VOL 2, ISSUE 3
What does the Survival/Kill Calculation on the Certificate of Analysis Really Indicate?
By John R. Gillis, Ph.D.
We receive frequent questions from customers regarding the kill time that appears on the certificate. The impression it gives is that the kill time is “too long” and the biological indicators are too resistant. This is a misconception. Let’s look at the facts:
The Survival/Kill calculations were initially used when the survivor curve method was the primary means of calculating the D-value. The survivor curve D-value method measures the number of surviving spores after a sterilization insult. It is not able to detect less than 30 surviving spores. It does not have the ability to detect a “sterile” end point. The D-value is determined using the slope of the log linear regression plot of the reduced spore numbers compared to exposure time. Therefore, the survival/kill calculations were used to estimate the maximum time a spore would survive and the minimum kill time when all spores are killed. This approach is nearly 50 years old. Microbiology lab environments and equipment have changed significantly over the years. The kill time estimate is very conservative because the test was historically performed using 100 BI units. These were cultured in the “open” lab environment. A test was acceptable if only 99 units out of 100 were killed. The one positive sample was considered “lab error” or accidental contamination. Today we have Class 100 laminar flow work stations or biosafety cabinets to work in which are far more reliable than open bench tops. Therefore, from a very practical approach this kill value is extremely conservative.
The fraction negative D-value approach became popular about 35 years ago. The Stumbo, Murphy, Cochran method was commonly used. This D-value method measured the quantal zone for fractional survivors only. It is not possible to use a “0” survivor of “0” kill data point with this equation. Therefore, the application of this survival/kill calculation was still of value.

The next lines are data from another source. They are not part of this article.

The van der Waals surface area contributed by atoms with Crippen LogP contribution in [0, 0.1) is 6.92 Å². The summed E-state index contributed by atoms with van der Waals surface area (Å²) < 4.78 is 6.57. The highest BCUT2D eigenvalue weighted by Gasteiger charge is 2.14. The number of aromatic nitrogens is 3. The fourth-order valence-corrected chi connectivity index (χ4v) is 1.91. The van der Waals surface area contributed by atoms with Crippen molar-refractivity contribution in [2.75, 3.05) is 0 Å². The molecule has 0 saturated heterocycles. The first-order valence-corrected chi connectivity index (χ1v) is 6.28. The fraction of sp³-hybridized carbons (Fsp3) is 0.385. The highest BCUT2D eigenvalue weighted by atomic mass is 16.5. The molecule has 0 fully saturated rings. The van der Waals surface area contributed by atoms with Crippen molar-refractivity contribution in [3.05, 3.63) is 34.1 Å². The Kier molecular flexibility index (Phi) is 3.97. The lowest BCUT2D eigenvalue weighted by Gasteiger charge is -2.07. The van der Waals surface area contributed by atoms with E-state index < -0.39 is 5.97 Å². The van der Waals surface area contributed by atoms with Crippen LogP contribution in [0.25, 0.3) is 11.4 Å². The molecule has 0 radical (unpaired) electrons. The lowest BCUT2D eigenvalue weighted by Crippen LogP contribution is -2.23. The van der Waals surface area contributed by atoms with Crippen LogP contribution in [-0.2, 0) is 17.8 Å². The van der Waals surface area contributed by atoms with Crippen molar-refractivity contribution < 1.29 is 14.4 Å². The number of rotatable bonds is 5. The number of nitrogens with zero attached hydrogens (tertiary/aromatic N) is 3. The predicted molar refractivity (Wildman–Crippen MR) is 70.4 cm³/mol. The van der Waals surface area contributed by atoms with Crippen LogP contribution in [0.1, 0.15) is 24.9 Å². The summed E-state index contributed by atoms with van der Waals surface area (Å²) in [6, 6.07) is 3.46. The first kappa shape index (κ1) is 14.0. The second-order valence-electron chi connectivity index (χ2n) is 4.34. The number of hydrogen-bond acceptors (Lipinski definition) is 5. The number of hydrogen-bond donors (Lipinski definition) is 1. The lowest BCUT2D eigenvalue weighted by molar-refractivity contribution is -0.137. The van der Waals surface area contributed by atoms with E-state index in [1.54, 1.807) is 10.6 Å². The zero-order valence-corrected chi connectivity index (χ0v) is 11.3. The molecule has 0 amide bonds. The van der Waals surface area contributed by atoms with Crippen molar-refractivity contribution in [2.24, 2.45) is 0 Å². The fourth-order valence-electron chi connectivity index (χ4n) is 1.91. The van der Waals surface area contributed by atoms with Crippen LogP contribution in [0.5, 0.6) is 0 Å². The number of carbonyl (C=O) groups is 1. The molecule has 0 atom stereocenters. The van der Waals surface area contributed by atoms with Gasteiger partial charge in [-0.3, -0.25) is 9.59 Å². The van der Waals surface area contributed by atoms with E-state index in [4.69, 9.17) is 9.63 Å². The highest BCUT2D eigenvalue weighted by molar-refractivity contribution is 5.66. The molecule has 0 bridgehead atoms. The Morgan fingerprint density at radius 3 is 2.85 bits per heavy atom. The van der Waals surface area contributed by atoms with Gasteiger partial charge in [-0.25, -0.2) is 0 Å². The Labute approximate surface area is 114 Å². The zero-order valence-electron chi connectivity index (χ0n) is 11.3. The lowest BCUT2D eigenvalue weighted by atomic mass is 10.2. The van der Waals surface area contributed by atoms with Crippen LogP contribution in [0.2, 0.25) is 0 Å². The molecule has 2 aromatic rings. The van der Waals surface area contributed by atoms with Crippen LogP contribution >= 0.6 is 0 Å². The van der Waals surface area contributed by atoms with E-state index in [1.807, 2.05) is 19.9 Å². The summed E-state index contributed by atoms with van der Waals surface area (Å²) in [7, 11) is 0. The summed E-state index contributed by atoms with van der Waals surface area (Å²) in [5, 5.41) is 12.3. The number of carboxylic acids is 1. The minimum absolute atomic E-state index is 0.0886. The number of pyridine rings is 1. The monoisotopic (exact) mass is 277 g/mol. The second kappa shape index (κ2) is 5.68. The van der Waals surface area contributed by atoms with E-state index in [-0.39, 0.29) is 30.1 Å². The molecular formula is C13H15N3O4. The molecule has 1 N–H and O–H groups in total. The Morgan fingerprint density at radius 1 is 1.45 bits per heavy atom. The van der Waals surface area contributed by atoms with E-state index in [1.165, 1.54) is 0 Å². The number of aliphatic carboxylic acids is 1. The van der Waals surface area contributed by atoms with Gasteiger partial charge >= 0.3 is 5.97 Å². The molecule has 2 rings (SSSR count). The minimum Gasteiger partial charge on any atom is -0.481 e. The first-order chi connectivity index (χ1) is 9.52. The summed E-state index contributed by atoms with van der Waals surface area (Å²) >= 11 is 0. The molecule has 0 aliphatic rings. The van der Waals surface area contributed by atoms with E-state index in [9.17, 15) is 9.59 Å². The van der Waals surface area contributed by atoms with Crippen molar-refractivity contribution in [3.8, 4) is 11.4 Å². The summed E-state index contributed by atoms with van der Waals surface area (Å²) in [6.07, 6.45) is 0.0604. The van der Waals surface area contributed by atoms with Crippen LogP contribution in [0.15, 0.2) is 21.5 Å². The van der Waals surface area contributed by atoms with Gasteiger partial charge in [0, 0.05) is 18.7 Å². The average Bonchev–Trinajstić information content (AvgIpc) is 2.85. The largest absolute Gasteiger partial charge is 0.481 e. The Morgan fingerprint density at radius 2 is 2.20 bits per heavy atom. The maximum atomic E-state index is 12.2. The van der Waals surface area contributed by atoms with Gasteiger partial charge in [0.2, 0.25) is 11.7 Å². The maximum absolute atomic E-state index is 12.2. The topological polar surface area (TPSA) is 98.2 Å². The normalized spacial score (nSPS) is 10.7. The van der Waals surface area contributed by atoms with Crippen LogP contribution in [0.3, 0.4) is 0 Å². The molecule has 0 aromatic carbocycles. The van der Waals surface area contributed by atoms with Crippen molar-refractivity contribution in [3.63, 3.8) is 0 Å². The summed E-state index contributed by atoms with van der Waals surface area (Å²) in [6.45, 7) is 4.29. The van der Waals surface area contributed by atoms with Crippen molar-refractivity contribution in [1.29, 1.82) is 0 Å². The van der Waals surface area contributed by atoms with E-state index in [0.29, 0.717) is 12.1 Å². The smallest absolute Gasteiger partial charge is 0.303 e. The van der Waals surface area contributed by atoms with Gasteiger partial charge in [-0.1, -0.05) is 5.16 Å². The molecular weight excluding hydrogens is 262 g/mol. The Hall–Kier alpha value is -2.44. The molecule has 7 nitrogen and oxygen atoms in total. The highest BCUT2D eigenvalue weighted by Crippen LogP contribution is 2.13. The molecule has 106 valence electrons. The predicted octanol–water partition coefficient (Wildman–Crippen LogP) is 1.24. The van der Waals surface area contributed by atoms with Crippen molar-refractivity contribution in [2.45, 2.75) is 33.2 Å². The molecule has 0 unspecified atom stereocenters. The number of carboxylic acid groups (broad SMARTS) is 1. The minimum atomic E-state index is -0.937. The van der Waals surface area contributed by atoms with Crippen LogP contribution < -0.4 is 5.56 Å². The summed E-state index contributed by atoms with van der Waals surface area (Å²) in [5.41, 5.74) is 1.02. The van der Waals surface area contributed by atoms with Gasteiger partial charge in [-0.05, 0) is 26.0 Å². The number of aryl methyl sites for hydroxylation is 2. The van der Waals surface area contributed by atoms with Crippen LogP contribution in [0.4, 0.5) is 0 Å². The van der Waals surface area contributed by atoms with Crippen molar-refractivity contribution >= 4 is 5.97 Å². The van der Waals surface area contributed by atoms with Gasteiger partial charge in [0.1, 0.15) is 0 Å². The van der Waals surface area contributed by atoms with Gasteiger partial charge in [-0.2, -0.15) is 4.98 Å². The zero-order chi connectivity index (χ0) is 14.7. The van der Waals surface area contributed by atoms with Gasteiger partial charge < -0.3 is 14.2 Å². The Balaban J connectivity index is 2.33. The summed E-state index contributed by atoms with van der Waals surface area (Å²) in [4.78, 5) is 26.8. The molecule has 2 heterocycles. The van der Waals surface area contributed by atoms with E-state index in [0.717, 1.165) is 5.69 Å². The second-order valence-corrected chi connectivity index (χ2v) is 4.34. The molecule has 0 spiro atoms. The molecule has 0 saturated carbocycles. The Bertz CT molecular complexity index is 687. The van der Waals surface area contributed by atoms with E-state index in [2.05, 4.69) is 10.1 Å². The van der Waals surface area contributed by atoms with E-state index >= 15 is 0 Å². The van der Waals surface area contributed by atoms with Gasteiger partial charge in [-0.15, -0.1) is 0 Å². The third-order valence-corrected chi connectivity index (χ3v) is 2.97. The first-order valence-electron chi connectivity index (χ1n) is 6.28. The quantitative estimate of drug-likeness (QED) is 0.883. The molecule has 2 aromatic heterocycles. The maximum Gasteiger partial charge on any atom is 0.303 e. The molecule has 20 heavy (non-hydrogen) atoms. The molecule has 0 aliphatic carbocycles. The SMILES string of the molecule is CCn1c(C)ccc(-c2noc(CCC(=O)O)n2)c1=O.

Today the standards require manufacturers of BI’s to determine the D-value using two methods: 1) Survivor Curve; and 2) Limited Holcomb, Spearman, Karber (fraction negative method). This accomplishes many things. The Survivor Curve will demonstrate the linearity of spore lethality. The Limited Holcomb, Spearman, Karber method requires an empirical survival data point and an empirical kill data point as well as the quantal zone indicating a mean time to sterility. Using these two methods you get it all. The survival/kill calculation as outlined by the standards has lost its value. It would be best if this calculation were removed from all regulatory standards or note that it only has value if the Limited Holcomb, Spearman, Karber (LHSK) data is not available.
Survival time = [(log N0 – 2) × Dvalue]
Kill time = [(log N0 + 4) × Dvalue]
This is the log10 number of the number of samples required for the test (e.g.100)
This is the log10 number of the samples required for the test (e.g. 100) plus the possibility of having one accidental contamination out of 100 samples tested.
Exposure interval ≅ 75% of Dvalue
Total units tested = 160
D-value = 2.0 minutes
Population = 2.0 × 105 spores/unit
Survival time = [(log102.0×105 − 2) × Dvalue]
= [(5.30 – 2) × 2.0 minutes]
= 3.30 × 2
= 6.6 minutes
Note: The empirical data indicates that the actual survival time is between 6.5 and 8.0 minutes. Therefore, the survival time calculation provides a reasonable agreement with the empirical data. The actual survival time is likely closer to 8 minutes since only one sterile unit out of 20 was observed.
Kill Time = [(log102.0×105 + 4) × Dvalue]
= [(5.30 + 4) × 2.0 minutes]
= 9.30 × 2.0
= 18.6 minutes
Note: The empirical data illustrates that this kill time is between 14.0 minutes and 15.5 minutes, probably closer to 15 minutes. The calculation overstates the kill time for BI’s by 3.1 minutes to 4.6 minutes. Thus, indicating that there is a chance to observe a surviving BI well beyond the actual kill time documented.
Until the standards change, manufacturers will continue to supply this required information. It would be much more useful if manufacturers were to include on their label the empirical survival and kill times observed by the Limited Holcomb, Spearman, Karber method. This is an opportunity to contact your local representative to the ISO committee, ISO/TC 198 WG4 and the USP Expert Advisory Committee for Microbiology to propose appropriate changes to eliminate this required calculation and propose that the actual test data be presented.